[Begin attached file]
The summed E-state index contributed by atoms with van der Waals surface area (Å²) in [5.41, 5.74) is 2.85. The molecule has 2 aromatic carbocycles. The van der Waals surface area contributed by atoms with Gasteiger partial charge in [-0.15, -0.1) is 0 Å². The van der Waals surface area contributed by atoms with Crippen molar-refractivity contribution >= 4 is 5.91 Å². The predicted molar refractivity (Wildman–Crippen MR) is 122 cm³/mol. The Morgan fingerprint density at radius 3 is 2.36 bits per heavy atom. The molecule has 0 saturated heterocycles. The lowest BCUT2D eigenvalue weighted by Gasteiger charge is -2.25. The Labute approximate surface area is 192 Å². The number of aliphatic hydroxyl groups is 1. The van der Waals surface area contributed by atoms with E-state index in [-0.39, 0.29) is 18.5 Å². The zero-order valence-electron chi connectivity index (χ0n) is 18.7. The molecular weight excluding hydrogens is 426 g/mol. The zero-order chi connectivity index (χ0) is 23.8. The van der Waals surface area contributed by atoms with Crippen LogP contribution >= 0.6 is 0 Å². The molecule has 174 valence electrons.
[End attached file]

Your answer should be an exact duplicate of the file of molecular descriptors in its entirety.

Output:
The summed E-state index contributed by atoms with van der Waals surface area (Å²) in [5.41, 5.74) is 2.85. The molecule has 2 aromatic carbocycles. The van der Waals surface area contributed by atoms with Gasteiger partial charge in [-0.15, -0.1) is 0 Å². The van der Waals surface area contributed by atoms with Crippen molar-refractivity contribution >= 4 is 5.91 Å². The predicted molar refractivity (Wildman–Crippen MR) is 122 cm³/mol. The Morgan fingerprint density at radius 3 is 2.36 bits per heavy atom. The molecule has 0 saturated heterocycles. The lowest BCUT2D eigenvalue weighted by Gasteiger charge is -2.25. The Labute approximate surface area is 192 Å². The number of aliphatic hydroxyl groups is 1. The van der Waals surface area contributed by atoms with E-state index in [-0.39, 0.29) is 18.5 Å². The zero-order valence-electron chi connectivity index (χ0n) is 18.7. The molecular weight excluding hydrogens is 426 g/mol. The zero-order chi connectivity index (χ0) is 23.8. The van der Waals surface area contributed by atoms with Crippen LogP contribution >= 0.6 is 0 Å². The molecule has 174 valence electrons.